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No one knows definitively why pets help improve autistic children’s social skills. Several experts feel that since many autistic children seek sensory stimulation, the act of touching a pet regardless of the type may be very comforting. Other autistic children, however, are averse to sensory stimulation, reacting negatively to touch. While studies have yet to prove this, my theory as an exotic animal veterinarian who has worked with autistic children owning exotic pets is that very active dogs or fast-moving cats may be overwhelming to children resistant to touch; smaller, calmer exotic pets, such as guinea pigs and slow-moving reptiles (turtles, tortoises, snakes and some lizards) may be less overwhelming to these children. Tactile-averse children may benefit from just watching exotic pets through the glass of an aquarium without having to touch them.
Since many experts feel that autistic children benefit from owning a pet by learning empathy and responsibility from grooming, feeding and caring for the animal, certain lower-maintenance exotic pets, such as guinea pigs, hamsters and gerbils, may be easier to care for than dogs who need to be walked often; these exotic animals may be a better first pet for an autistic child.
Regardless of type of animal, the unconditional acceptance a pet has for an autistic child, who is often judged and reacted to negatively by other children, is another great reason for an autistic child to have a pet. Small exotic pets whom an autistic child may care for more easily may also bring comfort to these children’s caretakers who may feel isolated or frustrated at times.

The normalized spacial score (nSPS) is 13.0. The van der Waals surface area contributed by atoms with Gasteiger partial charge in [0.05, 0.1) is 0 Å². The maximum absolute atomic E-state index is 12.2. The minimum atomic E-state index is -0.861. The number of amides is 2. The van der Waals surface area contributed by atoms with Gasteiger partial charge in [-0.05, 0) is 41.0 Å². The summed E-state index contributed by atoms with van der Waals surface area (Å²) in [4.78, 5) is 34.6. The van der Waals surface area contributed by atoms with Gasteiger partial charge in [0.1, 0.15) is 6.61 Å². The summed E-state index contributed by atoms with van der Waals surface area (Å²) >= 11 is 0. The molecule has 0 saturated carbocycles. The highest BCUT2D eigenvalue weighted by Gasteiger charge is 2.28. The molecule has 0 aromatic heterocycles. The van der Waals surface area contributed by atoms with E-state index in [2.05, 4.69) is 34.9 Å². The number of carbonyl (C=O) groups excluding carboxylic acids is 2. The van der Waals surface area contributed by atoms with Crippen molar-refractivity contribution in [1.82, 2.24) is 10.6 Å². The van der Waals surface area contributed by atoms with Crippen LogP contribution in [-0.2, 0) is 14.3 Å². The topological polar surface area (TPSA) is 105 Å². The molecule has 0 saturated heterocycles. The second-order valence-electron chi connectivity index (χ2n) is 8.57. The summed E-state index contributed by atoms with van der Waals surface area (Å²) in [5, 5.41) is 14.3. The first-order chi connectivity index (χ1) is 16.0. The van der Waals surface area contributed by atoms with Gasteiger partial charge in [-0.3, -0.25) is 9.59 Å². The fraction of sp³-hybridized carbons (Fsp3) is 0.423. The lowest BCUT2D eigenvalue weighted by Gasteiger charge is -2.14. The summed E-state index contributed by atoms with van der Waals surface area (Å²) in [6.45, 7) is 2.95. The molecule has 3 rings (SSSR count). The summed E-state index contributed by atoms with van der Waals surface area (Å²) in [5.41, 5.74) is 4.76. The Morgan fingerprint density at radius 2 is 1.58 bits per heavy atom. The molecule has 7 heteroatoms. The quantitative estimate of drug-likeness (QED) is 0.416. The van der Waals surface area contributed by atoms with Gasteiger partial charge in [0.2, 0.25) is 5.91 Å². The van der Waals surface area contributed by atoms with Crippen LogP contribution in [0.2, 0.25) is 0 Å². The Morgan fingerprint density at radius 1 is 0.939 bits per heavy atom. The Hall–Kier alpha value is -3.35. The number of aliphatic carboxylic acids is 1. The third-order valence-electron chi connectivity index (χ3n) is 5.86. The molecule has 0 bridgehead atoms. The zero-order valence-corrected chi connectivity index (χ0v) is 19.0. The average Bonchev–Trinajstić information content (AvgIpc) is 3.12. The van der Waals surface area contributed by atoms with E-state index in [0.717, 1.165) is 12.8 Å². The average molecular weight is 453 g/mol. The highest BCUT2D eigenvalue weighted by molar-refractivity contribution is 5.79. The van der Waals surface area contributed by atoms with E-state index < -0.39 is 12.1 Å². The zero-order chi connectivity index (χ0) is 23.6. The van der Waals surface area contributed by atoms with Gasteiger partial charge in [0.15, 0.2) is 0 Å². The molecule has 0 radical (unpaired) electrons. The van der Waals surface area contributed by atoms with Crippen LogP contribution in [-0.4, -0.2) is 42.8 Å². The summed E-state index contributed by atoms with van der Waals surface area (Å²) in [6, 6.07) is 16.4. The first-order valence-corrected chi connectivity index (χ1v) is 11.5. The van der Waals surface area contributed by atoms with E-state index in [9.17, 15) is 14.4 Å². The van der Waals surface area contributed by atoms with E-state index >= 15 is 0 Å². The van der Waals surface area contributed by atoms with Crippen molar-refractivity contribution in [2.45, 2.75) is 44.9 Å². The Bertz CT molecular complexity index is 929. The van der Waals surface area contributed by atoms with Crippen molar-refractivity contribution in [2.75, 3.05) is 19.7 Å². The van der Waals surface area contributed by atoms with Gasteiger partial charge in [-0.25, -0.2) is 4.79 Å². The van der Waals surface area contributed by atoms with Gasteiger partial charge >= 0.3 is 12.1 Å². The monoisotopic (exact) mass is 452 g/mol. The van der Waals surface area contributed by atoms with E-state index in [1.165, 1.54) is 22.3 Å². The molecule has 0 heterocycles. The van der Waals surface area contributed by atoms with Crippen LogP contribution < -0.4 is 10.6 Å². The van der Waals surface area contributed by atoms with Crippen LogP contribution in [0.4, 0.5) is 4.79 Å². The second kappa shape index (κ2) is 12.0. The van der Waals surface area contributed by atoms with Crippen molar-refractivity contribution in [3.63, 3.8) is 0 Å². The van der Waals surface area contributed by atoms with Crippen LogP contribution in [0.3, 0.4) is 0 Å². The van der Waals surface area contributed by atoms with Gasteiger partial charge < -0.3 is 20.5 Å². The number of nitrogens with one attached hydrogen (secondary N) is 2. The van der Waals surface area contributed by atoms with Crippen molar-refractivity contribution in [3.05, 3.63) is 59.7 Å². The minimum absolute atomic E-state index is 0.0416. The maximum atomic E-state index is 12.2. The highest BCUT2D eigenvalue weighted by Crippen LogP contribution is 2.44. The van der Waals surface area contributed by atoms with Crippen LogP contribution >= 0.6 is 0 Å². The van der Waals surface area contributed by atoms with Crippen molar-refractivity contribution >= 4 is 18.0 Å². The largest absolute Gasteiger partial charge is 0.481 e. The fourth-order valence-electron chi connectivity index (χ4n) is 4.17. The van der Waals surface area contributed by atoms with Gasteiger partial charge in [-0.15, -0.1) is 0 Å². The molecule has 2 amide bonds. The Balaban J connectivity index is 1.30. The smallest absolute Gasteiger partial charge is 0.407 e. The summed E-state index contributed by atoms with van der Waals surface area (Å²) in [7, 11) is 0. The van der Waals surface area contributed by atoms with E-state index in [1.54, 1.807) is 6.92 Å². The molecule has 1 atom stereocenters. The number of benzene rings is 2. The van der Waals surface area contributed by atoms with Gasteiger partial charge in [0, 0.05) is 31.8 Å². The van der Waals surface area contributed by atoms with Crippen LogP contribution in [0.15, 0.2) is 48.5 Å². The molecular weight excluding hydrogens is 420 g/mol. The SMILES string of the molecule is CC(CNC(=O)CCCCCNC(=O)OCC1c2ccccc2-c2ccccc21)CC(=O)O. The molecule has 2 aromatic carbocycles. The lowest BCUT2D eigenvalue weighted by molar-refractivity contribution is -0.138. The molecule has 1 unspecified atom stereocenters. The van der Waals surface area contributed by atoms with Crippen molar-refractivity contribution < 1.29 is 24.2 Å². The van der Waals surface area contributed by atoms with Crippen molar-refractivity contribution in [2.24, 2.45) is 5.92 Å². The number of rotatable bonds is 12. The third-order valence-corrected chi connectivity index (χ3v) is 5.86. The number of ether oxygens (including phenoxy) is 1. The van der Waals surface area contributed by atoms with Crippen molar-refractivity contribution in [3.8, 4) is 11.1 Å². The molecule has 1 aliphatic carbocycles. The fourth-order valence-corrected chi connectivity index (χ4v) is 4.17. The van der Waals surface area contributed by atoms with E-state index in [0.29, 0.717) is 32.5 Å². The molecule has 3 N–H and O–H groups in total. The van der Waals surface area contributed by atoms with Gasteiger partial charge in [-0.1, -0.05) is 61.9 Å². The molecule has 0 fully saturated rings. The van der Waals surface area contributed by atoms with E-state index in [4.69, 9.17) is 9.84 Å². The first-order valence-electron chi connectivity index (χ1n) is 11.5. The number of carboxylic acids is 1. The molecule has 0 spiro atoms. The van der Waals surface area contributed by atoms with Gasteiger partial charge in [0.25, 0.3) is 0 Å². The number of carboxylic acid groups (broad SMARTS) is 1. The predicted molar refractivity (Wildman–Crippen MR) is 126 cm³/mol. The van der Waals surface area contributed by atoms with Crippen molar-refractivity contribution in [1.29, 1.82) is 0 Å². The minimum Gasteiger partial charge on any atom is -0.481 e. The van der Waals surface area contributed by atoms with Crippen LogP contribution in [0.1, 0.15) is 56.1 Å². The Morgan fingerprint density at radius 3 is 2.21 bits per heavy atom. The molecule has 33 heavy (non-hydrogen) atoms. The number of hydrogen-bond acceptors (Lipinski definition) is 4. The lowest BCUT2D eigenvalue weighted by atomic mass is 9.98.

When considering bringing a pet into their homes, regardless of the pet’s species, families of autistic children should do a trial run to be sure that their child doesn’t react aggressively or violently to the animal and will respond to reminders encouraging gentle interaction or handling. Pets must be introduced slowly, under careful adult supervision, and children’s reactions must be monitored closely to ensure that they don’t unintentionally hurt or scare these animals with physical actions or verbal outbursts. Abrupt reactions may startle even slow-moving, quiet exotic pets, causing them to run away, bite or scratch.
Initially, depending on where they are on the autistic spectrum, autistic children should start by just observing these animals, without touching them; if they are calm when watching these pets, they can be guided to touch them gently. If both children and pets remain calm after this initial limited physical contact, kids may eventually be allowed to hold and play with their pets.
This progression from looking to touching to holding may take several visits with the animals and should not be rushed. If at any point the pet or the child appears upset or uncomfortable, the interaction should be stopped. The benefits of pets to autistic children are not magical or immediate but take time to develop under careful adult supervision.
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